I’m gearing up to teach a course on Making Difficult Decisions (with Rachel Muers at the beginning of March) and naturally that’s got me thinking about difficult decisions I’ve been involved in making. In Quaker meeting for worship for business as practised in Britain Yearly Meeting, if you are in the meeting, you’re participating in the decision, and although we know that not everyone will always agree, there’s no provision for standing aside from the decision. If you think a wrong answer is being reached, it’s your responsibility to either speak up about it, or try and see why the decision is being reached and accept it – maybe both. I once presented the report and recommendations of a review group to a large Quaker meeting, who promptly rejected everything the review group had recommended. I felt that they were placing too much emphasis on a few powerful voices, and not hearing what I was sharing from people who had spoken to the review group in confidence. But I also had to accept that the group were not ready to hear this, not ready for change for lots of reasons – some of them strong reasons – and once I had explained my perspective, my work was done. After that, it was my job to accept the situation and let it go. (I’m not saying I found that easy to do! But I had to try.)
That decision was difficult because of the conflicting interests involved and the complexity of the situation. Others might seem relatively simple for a Quaker group to make but hard to carry out or hard to embrace because of their effects on other people. I was at Meeting for Sufferings when the decision was made to boycott goods from Israeli settlements, and I have often wondered since whether that was the right decision (I still don’t know). At the time it felt clear and we heard from people with direct experience of the situation that it would be helpful. On the other hand, it was probably easier for us to say than for people to put into practice (not least because a boycott of certain settlements too easily turns into a general boycott of Israel, which some Quakers took up personally but was not what we were aiming for collectively). It also had serious consequences for our relationship with the Jewish community, for obvious reasons. The difficulty here lies, I think, in understanding and assessing – from a faith perspective and not necessarily a logical or worldly one – what the consequences might be and whether it’s right for us to take those risks. Sometimes we are called to disagree with others, but discerning when and how to do that can be complex.
Sometimes we make a decision more difficult, especially if we are struggling to work out what the question actually is. One of the times when Quaker meetings for worship for business surprise their clerks – or everyone – is when a question which appears to be straightforward or practical turns out to have hidden depths. A classic example of this is when the meeting owns a building and it’s time for it to be refurbished. All buildings need work from time to time, and some decisions can feel obvious, but deciding on the nature and extent of changes to a major resource which belongs to a whole community often brings up all sorts of associated stuff – memories and emotions, different ideas about the purpose of the building, and sometimes conflicting needs or desires. This doesn’t have to take us by surprise, of course, but it still can, even when the pattern is familiar. What seems obviously needed to me can be obviously a waste of time or money to someone else!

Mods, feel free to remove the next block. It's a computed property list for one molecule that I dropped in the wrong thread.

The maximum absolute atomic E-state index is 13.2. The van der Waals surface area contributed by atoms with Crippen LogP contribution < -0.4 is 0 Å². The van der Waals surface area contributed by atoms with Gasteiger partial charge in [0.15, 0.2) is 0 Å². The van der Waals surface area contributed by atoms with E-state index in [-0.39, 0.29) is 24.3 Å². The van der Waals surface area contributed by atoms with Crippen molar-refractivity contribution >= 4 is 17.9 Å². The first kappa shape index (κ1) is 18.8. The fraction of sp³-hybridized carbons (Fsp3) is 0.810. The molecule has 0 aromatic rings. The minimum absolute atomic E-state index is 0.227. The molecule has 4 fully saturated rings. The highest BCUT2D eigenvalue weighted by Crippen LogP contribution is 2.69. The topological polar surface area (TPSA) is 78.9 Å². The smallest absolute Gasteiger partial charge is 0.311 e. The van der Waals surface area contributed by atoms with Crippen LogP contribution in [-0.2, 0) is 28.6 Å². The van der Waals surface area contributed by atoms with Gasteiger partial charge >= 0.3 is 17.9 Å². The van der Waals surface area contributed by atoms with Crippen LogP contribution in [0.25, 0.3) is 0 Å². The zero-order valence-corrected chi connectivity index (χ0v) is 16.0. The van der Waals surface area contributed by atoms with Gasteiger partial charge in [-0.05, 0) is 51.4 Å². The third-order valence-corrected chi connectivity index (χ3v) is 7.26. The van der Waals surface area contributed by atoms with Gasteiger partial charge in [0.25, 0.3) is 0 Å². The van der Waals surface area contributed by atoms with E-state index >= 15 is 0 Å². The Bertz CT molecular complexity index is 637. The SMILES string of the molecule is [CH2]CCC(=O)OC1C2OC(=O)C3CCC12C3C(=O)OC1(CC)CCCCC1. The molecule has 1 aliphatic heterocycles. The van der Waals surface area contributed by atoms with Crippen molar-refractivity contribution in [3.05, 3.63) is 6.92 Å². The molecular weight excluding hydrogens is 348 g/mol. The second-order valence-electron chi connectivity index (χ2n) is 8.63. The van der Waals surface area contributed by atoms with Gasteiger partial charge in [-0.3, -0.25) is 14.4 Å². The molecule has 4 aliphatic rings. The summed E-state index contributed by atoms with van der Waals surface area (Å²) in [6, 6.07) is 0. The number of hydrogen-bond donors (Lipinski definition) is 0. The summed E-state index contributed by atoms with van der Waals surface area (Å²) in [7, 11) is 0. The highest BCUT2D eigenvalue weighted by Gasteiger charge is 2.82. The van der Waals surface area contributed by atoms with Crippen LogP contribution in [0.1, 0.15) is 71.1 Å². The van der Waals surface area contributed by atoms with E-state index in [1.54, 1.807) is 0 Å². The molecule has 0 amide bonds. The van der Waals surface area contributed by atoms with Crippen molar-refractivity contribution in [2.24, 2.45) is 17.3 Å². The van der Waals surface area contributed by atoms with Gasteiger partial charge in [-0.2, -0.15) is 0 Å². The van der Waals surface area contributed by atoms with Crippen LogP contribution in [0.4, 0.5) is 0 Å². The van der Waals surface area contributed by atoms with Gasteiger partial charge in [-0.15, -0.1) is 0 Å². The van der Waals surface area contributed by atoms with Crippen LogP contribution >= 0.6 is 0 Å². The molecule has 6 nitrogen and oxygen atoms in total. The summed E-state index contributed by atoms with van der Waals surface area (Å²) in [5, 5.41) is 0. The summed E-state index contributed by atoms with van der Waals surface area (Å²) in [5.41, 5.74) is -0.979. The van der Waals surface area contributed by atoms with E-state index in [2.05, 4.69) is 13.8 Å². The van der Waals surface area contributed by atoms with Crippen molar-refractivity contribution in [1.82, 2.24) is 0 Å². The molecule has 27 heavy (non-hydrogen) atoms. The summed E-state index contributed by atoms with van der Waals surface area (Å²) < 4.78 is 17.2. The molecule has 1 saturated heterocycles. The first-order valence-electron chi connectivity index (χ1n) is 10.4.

There are also cases when a decision which seemed obvious to some people hits a bump in the road and needs to go through a much more extensive consideration – and ends up feeling obvious to many more people. In an ideal case, the Quaker way of making decisions tries to take the whole community along, with everyone understanding the decision and okay with it even if they wish it could have been otherwise. Something like this happened with Britain Yearly Meeting’s decision to revise our book of discipline. Meeting for Sufferings had consulted Area Meetings, and discerned that the revision needed doing. But when the recommendation to revise was taken to Yearly Meeting, people expressed doubts and hesitations, and there wasn’t time to explore them properly. Instead, a Revision Preparation Group – already planned by Meeting for Sufferings but expected to serve for perhaps a year, while the Revision Committee got ready, rather than several years – conducted an extensive process, and four years later the question was brought back to Yearly Meeting and given extensive session time. By then, some people wondered why we needed to spend so long on it! The need for the revision was agreed by the whole community, anxieties were named and addressed, and the process is now underway.
In the Quaker tradition, we actually have lots of ways of approaching these questions. We might use a threshing or listening process, take our time, form a committee to look into something, ask an expert or outside facilitator to help us, and so on. But I think it’s also important to acknowledge that some decisions just are difficult. There may be no single right answer, because of the complexity of the situation or an inability to meet everyone’s needs. We try to get into God’s perspective, but we always miss some things. We try to listen for the guiding Light, but other stuff – our egos, our wants, our haste, our fears – can distract or mislead us. We hope to get better with practice.